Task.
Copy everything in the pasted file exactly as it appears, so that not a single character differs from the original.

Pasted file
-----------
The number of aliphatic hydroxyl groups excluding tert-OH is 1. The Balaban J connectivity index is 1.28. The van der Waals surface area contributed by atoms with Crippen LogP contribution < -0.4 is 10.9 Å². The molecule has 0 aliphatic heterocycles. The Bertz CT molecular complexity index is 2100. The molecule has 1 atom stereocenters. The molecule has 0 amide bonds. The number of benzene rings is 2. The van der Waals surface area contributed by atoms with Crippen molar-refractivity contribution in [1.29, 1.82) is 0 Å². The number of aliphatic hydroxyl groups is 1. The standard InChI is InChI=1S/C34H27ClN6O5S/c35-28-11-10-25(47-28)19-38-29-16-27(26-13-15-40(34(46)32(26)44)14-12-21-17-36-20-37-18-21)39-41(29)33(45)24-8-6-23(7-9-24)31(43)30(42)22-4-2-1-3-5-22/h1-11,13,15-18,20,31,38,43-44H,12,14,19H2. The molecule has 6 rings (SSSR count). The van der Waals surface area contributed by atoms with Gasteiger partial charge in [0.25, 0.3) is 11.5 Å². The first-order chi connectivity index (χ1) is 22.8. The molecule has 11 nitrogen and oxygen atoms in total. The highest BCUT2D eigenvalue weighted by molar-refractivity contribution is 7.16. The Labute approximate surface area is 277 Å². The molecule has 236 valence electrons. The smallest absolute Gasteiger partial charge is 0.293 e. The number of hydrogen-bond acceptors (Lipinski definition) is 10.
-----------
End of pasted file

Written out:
The number of aliphatic hydroxyl groups excluding tert-OH is 1. The Balaban J connectivity index is 1.28. The van der Waals surface area contributed by atoms with Crippen LogP contribution < -0.4 is 10.9 Å². The molecule has 0 aliphatic heterocycles. The Bertz CT molecular complexity index is 2100. The molecule has 1 atom stereocenters. The molecule has 0 amide bonds. The number of benzene rings is 2. The van der Waals surface area contributed by atoms with Crippen molar-refractivity contribution in [1.29, 1.82) is 0 Å². The number of aliphatic hydroxyl groups is 1. The standard InChI is InChI=1S/C34H27ClN6O5S/c35-28-11-10-25(47-28)19-38-29-16-27(26-13-15-40(34(46)32(26)44)14-12-21-17-36-20-37-18-21)39-41(29)33(45)24-8-6-23(7-9-24)31(43)30(42)22-4-2-1-3-5-22/h1-11,13,15-18,20,31,38,43-44H,12,14,19H2. The molecule has 6 rings (SSSR count). The van der Waals surface area contributed by atoms with Gasteiger partial charge in [0.25, 0.3) is 11.5 Å². The first-order chi connectivity index (χ1) is 22.8. The molecule has 11 nitrogen and oxygen atoms in total. The highest BCUT2D eigenvalue weighted by molar-refractivity contribution is 7.16. The Labute approximate surface area is 277 Å². The molecule has 236 valence electrons. The smallest absolute Gasteiger partial charge is 0.293 e. The number of hydrogen-bond acceptors (Lipinski definition) is 10.